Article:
Sylvia Earle is a fearless 78-year-old woman. In the new documentary Mission Blue, we watch her dive with sharks in the deep blue sea and fearlessly dodge fishing nets as she swims through the middle of a major fishing operation. The film offers a bold new view of the famed oceanographer whose relentless pursuit of saving the ocean takes her from the mythical expanse of Australia’s Great Barrier Reef to the swirling schools of the Chesapeake Bay menhaden fishery to the bustling fish markets of Tokyo.
Mission Blue premieres today on Netflix. Watch it here »
Directed by Fisher Stevens (The Cove) and Bob Nixon (Gorillas in the Mist), Mission Blue serves up visually stunning underwater footage. But beyond that, it weaves an inspiring storyline that focuses on Earle herself. Mission Blue could have easily been a documentary about the devastation of the ocean, but…
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can one actually prepare for this?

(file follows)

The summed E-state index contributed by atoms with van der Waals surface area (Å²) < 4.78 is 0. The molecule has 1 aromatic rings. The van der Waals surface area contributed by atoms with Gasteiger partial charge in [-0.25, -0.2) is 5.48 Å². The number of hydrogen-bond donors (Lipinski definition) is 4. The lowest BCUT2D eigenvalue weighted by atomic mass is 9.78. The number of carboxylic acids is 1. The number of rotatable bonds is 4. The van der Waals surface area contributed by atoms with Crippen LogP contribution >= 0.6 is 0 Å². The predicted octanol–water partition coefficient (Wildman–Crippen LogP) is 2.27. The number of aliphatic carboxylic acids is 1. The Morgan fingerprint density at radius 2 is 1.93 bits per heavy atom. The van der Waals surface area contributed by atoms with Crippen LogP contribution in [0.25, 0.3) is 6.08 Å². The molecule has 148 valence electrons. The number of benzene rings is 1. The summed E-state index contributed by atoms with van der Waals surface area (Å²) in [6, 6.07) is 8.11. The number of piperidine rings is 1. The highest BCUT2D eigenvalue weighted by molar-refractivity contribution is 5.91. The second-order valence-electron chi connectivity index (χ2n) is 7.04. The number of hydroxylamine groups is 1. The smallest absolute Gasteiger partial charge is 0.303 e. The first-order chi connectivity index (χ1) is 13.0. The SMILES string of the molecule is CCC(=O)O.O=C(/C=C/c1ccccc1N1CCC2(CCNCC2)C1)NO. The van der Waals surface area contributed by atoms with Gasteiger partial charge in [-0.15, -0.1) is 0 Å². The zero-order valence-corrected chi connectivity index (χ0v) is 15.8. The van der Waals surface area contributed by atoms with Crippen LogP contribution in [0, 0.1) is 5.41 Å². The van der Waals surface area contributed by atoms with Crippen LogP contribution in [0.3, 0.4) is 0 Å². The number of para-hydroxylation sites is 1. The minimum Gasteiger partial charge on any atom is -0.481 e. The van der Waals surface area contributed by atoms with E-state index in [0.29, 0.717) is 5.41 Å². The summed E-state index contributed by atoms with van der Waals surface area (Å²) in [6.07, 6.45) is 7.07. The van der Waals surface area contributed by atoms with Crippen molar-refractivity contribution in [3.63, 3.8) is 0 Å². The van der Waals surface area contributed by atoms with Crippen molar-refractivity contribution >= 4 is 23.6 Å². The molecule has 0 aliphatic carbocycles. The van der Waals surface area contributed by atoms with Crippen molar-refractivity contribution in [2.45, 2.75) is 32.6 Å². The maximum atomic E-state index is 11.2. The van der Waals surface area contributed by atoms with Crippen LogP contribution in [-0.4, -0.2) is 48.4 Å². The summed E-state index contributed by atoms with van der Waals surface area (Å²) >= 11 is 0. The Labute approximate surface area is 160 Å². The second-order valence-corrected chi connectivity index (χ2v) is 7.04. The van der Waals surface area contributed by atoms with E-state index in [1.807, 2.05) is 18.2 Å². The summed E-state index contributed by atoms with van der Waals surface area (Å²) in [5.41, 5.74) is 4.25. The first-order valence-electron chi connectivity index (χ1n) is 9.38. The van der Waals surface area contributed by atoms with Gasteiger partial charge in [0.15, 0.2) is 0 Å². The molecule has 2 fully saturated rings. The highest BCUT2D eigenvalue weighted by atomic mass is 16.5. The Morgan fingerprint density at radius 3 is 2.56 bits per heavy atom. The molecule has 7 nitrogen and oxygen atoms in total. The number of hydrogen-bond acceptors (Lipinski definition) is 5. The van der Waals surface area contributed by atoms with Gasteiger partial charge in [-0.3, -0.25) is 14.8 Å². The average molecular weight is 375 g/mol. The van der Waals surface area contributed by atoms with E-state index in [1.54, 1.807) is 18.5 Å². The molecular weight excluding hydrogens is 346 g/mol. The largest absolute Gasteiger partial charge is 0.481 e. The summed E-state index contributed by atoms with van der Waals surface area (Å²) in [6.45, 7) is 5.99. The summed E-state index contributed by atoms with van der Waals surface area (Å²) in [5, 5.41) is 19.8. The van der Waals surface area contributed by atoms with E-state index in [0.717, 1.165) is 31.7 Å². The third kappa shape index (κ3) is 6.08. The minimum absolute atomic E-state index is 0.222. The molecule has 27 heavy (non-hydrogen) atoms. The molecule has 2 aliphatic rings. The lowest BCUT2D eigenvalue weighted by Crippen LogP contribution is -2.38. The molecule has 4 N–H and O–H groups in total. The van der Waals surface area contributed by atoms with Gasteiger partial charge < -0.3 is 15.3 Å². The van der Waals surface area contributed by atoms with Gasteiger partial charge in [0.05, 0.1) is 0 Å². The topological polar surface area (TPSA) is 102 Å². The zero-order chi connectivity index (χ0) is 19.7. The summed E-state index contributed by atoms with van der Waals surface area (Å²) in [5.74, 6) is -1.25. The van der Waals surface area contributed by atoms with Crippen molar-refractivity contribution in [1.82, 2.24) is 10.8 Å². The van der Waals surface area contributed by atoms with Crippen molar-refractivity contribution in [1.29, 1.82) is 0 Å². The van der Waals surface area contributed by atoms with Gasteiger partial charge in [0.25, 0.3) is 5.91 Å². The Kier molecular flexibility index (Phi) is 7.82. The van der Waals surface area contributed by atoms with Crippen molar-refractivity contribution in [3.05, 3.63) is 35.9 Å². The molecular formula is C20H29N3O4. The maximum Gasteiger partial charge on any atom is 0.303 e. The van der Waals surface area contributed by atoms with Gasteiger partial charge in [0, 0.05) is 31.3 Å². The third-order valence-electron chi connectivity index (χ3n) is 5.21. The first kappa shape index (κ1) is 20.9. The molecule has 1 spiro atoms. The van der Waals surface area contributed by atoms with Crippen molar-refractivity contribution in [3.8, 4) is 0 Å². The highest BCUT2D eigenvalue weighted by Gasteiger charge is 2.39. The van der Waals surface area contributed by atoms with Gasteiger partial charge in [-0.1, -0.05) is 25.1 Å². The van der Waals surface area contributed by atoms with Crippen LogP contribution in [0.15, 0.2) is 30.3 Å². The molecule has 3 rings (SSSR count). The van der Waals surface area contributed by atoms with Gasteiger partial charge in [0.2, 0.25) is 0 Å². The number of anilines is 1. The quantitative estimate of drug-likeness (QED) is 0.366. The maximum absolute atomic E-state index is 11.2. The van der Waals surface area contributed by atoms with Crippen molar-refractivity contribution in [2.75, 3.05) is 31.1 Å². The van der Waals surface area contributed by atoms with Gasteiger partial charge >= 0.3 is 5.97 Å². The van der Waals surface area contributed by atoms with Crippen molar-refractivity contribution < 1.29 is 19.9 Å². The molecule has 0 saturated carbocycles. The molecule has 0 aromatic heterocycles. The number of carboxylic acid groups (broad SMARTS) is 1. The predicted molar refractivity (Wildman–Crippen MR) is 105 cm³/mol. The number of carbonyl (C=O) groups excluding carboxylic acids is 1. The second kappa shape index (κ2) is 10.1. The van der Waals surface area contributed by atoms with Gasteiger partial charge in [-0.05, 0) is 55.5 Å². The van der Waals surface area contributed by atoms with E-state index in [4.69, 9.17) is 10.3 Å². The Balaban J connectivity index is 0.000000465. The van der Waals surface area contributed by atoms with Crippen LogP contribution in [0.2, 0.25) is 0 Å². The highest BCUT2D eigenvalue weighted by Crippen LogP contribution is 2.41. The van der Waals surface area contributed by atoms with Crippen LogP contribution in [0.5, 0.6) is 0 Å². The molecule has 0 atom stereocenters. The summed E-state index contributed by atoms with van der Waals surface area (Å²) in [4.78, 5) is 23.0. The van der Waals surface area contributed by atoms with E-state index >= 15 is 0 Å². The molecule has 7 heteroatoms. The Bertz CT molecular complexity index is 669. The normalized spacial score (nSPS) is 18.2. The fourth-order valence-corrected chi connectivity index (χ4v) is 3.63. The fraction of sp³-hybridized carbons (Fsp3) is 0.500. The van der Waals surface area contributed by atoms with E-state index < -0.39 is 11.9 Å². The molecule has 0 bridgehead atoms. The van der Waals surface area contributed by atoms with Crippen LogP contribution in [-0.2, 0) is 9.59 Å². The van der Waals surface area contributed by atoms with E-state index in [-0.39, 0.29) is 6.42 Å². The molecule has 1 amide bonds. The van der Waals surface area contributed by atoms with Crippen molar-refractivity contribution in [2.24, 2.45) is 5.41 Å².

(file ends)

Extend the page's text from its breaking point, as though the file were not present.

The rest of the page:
Alanna Shaikh at TED2013, about six months after giving a powerful talk about Alzheimer’s disease and the three strategies she was putting in place in case she should ever get it. Photo: Ryan Lash/TED
Global health expert Alanna Shaikh gave an unexpected and moving talk at TEDGlobal 2012, called “How I’m preparing to get Alzheimer’s.” In it, she told the story of her father’s struggle with the disease, and outlined some strategies she’d devised in case dementia struck her later in life, too. The TED Blog was curious: How is her experiment going?
While most of Shaikh’s goals haven’t exactly gone as planned, in the process, she’s had a lightbulb moment about how to think about dementia—and learned to be a better person, to boot. Here, a conversation about the relationship between kindness and health, and living an enjoyable life in the present while planning for the future.
What have you been up to since your talk went…